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Georgia Democrats know the importance of content moderation online. National Democrats should take note.

Image via Unsplash.

By Guest Columnist ADAM KOVACEVICH, founder of Chamber of Progress.

A bill to slash tech companies’ ability to remove harmful posts, including foreign misinformation, came just short of making it through the Georgia legislature this year. And if the GOP widens its majority, it very well may pass in 2023.

Democrats in Georgia rightfully opposed the measure, but national Democrats are flirting with a bill that would force platforms to host potentially harmful, discriminatory, or violent content. And it would create a breeding ground for foreign election disinformation in the nation’s most competitive state ahead of 2024. The American Innovation and Choice Online Act was introduced as part of an effort to increase competition in the tech sector, but in reality, the bill is music to the ears of foreign agents, pandemic deniers, and those who stand to gain from pushing misinformation.

Adam Kovacevich is the founder of a center-left tech industry coalition called Chamber of Progress. Before that, Adam worked at the intersection of tech and politics for 20 years, leading public policy at Google and Lime and serving as a Democratic Hill aide.

The stakes couldn’t be more clear. In the wake of Russia’s invasion of Ukraine, Meta took steps to remove Russian state-run propaganda from Facebook and Instagram. The efforts stopped at least two major disinformation campaigns — one which was propping up accounts posing as fake Ukrainian journalists, and one tied to a Belarussian hacking group.

In this year’s primaries, officials from local election boards have had to fight back against misinformation campaigns attempting to mislead voters. Twitter and Meta have banned false claims about voting times, locations, and eligibility from their platforms.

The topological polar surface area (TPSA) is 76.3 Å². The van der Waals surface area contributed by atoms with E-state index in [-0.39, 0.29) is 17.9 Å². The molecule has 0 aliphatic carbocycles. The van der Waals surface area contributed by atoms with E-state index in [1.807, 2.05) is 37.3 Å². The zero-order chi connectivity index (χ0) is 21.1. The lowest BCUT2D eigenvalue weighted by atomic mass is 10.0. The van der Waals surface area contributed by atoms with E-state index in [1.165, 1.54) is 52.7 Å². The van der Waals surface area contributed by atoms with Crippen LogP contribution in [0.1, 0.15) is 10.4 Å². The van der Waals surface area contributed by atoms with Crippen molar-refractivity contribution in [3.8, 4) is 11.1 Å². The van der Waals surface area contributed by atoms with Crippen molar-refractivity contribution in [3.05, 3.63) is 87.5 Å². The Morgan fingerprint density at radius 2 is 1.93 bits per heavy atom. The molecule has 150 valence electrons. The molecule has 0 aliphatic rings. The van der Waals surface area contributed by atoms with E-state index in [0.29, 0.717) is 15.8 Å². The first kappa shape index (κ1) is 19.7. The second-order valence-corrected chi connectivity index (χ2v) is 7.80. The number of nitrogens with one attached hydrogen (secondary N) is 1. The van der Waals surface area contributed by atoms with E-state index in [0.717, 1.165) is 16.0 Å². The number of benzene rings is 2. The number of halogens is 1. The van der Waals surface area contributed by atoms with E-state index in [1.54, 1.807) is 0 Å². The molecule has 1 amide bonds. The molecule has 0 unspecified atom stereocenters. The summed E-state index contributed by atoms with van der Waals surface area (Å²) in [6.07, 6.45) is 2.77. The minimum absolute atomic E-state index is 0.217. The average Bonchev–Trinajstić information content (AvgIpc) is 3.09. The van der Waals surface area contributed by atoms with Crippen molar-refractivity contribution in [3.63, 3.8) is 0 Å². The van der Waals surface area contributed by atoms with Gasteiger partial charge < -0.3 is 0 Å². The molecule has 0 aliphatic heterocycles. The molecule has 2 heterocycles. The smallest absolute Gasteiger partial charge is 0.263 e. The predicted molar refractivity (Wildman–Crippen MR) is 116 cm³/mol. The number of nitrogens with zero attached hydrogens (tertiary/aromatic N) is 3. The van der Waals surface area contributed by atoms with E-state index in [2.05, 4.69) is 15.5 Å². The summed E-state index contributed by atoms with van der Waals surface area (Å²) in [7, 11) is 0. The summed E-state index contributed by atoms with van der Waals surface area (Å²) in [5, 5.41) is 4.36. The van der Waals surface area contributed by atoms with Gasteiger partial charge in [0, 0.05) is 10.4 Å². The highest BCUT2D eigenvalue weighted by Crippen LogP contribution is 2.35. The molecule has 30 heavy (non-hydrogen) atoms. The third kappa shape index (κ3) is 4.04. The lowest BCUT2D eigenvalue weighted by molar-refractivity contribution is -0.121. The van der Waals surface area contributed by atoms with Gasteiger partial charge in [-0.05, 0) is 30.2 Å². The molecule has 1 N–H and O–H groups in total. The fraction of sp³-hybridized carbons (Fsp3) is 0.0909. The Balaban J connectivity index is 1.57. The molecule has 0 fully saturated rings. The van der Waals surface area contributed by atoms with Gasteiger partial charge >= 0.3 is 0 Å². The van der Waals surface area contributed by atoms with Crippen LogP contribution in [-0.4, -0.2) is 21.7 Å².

Together, these are important steps tech companies have taken to make sure their services are having a positive impact on the public discourse. Democrats and left-leaning groups have supported their efforts, even calling for further action to prevent the spread of intentionally false information online. Groups ranging from the NAACP to LGBT Tech recently joined my organization, Chamber of Progress, in opposing laws in Texas and Florida, which, like the proposed bill in Georgia, would have prevented digital platforms from taking down harmful content.

But at the national level, a number of Democrats are pushing for federal regulations that would unintentionally cripple tech companies’ ability to remove disinformation and hate speech.

The tech bill under consideration in Congress would prevent online platforms from taking down harmful content by prohibiting them from discriminating between similarly situated businesses. Thankfully, a handful of lawmakers have spoken up. As the Judiciary Committee considered the legislation, California Sen. Alex Padilla pointed out that the bill would have effectively blocked Apple and Google from taking Parler out of their app store for spreading election misinformation after the Jan. 6 insurrection.

The timing of this misguided proposal is worrying. Georgia will likely be an electoral focal point in 2022, 2024, and beyond. The last two presidential elections were marked by misinformation about results and voting processes, and false information spread by foreign governments and bad actors. These culminated in an organized assault against the government, the extent of which we’ve seen laid bare in the past weeks of congressional hearings.

Stripping social media platforms of the moderation capabilities now would be more detrimental than ever — especially when it comes to protecting election integrity. Anyone who thinks these threats are going away isn’t paying attention.

Democrats have the right idea in Georgia. National Democrats should take note.

Would you like to write a guest column for SaportaReport? The SR team strives to uplift and amplify the diverse perspectives in our community, and we want to hear from you! Email Editor Derek Prall to discuss the specifics.

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